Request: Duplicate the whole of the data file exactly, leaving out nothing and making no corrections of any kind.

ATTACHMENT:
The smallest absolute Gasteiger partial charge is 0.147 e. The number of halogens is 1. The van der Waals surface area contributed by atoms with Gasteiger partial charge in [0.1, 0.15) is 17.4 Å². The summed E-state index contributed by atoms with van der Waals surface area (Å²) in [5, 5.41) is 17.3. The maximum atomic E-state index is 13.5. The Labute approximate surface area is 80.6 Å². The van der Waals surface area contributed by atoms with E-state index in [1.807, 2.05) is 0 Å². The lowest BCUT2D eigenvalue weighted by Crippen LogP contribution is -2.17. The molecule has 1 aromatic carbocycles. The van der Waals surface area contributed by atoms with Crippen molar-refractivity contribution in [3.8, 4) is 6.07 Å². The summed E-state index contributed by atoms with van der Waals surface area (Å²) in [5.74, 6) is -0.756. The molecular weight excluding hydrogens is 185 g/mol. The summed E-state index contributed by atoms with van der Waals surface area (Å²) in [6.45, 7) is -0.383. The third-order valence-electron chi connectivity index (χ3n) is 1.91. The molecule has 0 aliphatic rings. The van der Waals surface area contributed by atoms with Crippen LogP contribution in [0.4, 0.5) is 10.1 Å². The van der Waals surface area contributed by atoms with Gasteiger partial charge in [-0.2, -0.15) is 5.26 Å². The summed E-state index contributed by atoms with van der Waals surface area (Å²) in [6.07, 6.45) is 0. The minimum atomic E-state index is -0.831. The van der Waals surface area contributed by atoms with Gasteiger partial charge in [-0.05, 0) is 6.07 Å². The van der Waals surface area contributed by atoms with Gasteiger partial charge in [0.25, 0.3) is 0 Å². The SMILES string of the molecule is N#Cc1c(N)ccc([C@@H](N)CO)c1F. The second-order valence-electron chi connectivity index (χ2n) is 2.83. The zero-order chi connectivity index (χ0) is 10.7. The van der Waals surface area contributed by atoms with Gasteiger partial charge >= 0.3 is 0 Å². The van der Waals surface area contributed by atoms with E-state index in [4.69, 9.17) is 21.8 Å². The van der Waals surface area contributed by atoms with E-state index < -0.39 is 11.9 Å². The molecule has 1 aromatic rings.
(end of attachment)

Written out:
The smallest absolute Gasteiger partial charge is 0.147 e. The number of halogens is 1. The van der Waals surface area contributed by atoms with Gasteiger partial charge in [0.1, 0.15) is 17.4 Å². The summed E-state index contributed by atoms with van der Waals surface area (Å²) in [5, 5.41) is 17.3. The maximum atomic E-state index is 13.5. The Labute approximate surface area is 80.6 Å². The van der Waals surface area contributed by atoms with E-state index in [1.807, 2.05) is 0 Å². The lowest BCUT2D eigenvalue weighted by Crippen LogP contribution is -2.17. The molecule has 1 aromatic carbocycles. The van der Waals surface area contributed by atoms with Crippen molar-refractivity contribution in [3.8, 4) is 6.07 Å². The summed E-state index contributed by atoms with van der Waals surface area (Å²) in [5.74, 6) is -0.756. The molecular weight excluding hydrogens is 185 g/mol. The summed E-state index contributed by atoms with van der Waals surface area (Å²) in [6.45, 7) is -0.383. The third-order valence-electron chi connectivity index (χ3n) is 1.91. The molecule has 0 aliphatic rings. The van der Waals surface area contributed by atoms with Crippen LogP contribution in [0.4, 0.5) is 10.1 Å². The van der Waals surface area contributed by atoms with Gasteiger partial charge in [-0.2, -0.15) is 5.26 Å². The summed E-state index contributed by atoms with van der Waals surface area (Å²) in [6.07, 6.45) is 0. The minimum atomic E-state index is -0.831. The van der Waals surface area contributed by atoms with Gasteiger partial charge in [-0.05, 0) is 6.07 Å². The van der Waals surface area contributed by atoms with Gasteiger partial charge in [0.25, 0.3) is 0 Å². The SMILES string of the molecule is N#Cc1c(N)ccc([C@@H](N)CO)c1F. The second-order valence-electron chi connectivity index (χ2n) is 2.83. The zero-order chi connectivity index (χ0) is 10.7. The van der Waals surface area contributed by atoms with Gasteiger partial charge >= 0.3 is 0 Å². The van der Waals surface area contributed by atoms with E-state index in [4.69, 9.17) is 21.8 Å². The van der Waals surface area contributed by atoms with E-state index < -0.39 is 11.9 Å². The molecule has 1 aromatic rings.